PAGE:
The fruit, bark and leaves of the kawakawa all have medicinal properties. Māori custom is to use the leaves as a head wreath for tangihanga, to chew the leaves to reduce toothache and to place leaves on a fire to create an insect repellent. I will leave it to you all to research the many other uses for this native plant and I trust that the planting of it will be a shared memory for everyone here on being part of the first Matariki celebration, to our knowledge, being held at Government House Wellington.
I end with the following words quoted from the booklet “Matariki” published by the New Zealand National Commission for UNESCO:
In Maori it goes as follows:
I te wā o Matariki, ka whakanui tātou i tō tātou mana motuhake i tēnei ao.
He manaaki I te whenua e noho nei tātou ti runga, he mīharo ki tō tātou whaea, ki a Papatūānuku.
I te roanga atu o Matariki, ka ako tātou i ngā āhuatanga o rātou mā kua hoki ki te kāinga tūturu.
Ko ngā mahi me ngā kōrero o mua. Ko ō tātou heke. Ko ō tātou wheinga.
Ko Matariki te tohu o te tupu. He wā e puta kē ai.
He wā whakariterite, he wā kōkiri kaupapa.
I te wā o Matariki, he mahara atawhai ki ngā taonga kei a tātou inaianei, hei koha atu hoki ā taihoa.
He whakanui a Matariki i ngā tini āhuatanga o te oranga.
He whakanui hoki i te tikanga, I te reo, I te wairua me te iwi.
Ko Matariki tō Aotearoa tau hou.
In English it goes as follows:
During Matariki we celebrate our unique place in the world.
We give respect to the whenua on which we live, and admiration to our mother earth Papatūānuku.
Throughout Matariki we learn about those who came before us.
Our history. Our family. Our bones.
Matariki signals growth.
It’s a time of change.
It’s a time to prepare, and a time of action.
During Matariki we acknowledge what we have and what we have to give.
Matariki celebrates the diversity of life.
It’s a celebration of culture, language, spirit and people.
Matariki is our Aotearoa Pacific New Year.
No reira, tēnā koutou, tēnā koutou, kia ora, kia kaha, tēnā koutou katoa.
AIDS Candlelight MemorialMessage from the Governor-General
South Canterbury and North Otago Regional Visit20-23 February: An overview
Waitangi Day - 2013Governor-General and Lady Janine visit Waitangi and Auckland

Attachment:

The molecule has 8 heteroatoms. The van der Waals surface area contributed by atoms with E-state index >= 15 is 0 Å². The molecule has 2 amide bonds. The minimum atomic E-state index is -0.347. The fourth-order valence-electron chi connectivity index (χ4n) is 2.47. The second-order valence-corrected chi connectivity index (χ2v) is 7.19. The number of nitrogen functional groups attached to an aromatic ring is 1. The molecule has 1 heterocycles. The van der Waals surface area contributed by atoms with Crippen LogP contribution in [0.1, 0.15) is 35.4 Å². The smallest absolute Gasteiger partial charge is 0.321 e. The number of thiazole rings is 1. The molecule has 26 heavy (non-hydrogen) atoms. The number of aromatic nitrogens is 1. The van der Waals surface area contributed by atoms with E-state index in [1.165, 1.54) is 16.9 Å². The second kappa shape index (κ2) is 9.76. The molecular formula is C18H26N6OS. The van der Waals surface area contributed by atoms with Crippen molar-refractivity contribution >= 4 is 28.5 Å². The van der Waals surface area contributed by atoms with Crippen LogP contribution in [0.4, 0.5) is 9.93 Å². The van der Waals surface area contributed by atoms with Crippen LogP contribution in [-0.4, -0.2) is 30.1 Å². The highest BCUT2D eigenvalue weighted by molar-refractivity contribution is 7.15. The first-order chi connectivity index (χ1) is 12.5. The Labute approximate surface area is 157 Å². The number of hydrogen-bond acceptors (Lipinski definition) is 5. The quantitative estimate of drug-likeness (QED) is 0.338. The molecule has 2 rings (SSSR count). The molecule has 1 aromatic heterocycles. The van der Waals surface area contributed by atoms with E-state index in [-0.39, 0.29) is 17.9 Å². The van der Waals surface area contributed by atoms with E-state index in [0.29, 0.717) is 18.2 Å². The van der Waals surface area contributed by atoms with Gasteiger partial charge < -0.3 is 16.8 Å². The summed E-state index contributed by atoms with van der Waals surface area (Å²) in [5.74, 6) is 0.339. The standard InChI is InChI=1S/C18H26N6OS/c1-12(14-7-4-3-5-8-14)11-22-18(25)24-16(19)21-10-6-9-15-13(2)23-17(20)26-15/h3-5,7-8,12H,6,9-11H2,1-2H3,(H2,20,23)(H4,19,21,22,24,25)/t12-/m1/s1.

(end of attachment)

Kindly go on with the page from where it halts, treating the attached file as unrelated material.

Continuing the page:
New Year Message 2013Governor-General issues his 2013 New Year message
New Year Honours 2013New Zealanders recognised by The Queen of New Zealand
Birthday cakeSecrets of Government House birthday cake revealed
Diamond Jubilee visitRoyal couple to visit Auckland, Wellington, Manawatu and Christchurch
Royal receptionPrince of Wales and Duchess of Cornwall prepare for trip to downunder
New Zealand's Governor-GeneralGovernment House publishes new booklet
2012 London Olympic GamesThe Governor-General supports the NZ Olympic Team in London
Diamond Jubilee messageThe Governor-General's Diamond Jubilee message
Open to view - credentials ceremoniesWatch the video of a credentials ceremony at Government House
Western Bay of Plenty regional visitThe Governor-General makes his first official visit.
Open DaysGovernment House opens its doors to mark the Diamond Jubilee
Christchurch and Canterbury Earthquake AnniversaryThe Governor-General's Programme
Waitangi Celebrations 2012The Governor-General's first Waitangi Day Programme
Governor-General's New Year MessageSir Jerry Mateparae issues his 1st New Year message - watch the video
State Opening of ParliamentGovernor-General announces the Government's plans
Speaker-elect confirmation ceremonyDr Smith confirmed as Speaker of the House
Appointment of the new GovernmentThe Governor-General appoints the new Government
Queen's Diamond Jubilee EmblemNew emblem to mark the Diamond Jubilee
Rugby World CupMessage from the Queen of New Zealand on the All Blacks' victory
State Swearing-in of Lt Gen The Rt Hon Sir Jerry MateparaeA Government House short film
Royal NZ Navy 70th AnniversaryThe Governor-General hosted and attended associated events
New Zealand Gallantry AwardsGovernment House has today issued a special honours list
One year on from the 4 September 2010 Canterbury earthquakeGovernor-General issues a message
Swearing in ceremonySir Jerry Mateparae to become NZ's 20th Governor-General
Sir Paul ReevesNew Zealand's first Governor-General of Maori descent dies
Visit by King George Tupou V of TongaThe Governor-General hosted a State Welcome for the King of Tonga
Māori King visits Government HouseThe King plants a tree to mark the visit
MatarikiThe Governor-General's 2011 Matariki Message
The Royal WeddingSir Anand and Lady Susan attended the Royal Wedding on 29 April
ANZAC Day messageThe Governor-General's message for ANZAC Day commemorations
The National Christchurch Memorial ServiceDetails and photos are available here.
Christchurch EarthquakeGovernor-General offers the support of all New Zealanders
Canterbury earthquakeWorld leaders send messages of support to New Zealand
Waitangi Day 2011Sir Anand Satyanand's last Waitangi Day as Governor-General
New Year MessageGovernor-General issues his message for 2011
Pike River Mine TragedyWorld leaders send messages of support to New Zealand
Governor-General visits CanterburyA visit to support and encourage those affected by the earthquake
New Year MessageGovernor-General issues his message for 2010
Governor-General's 2009 New Year MessageNew Zealanders urged to volunteer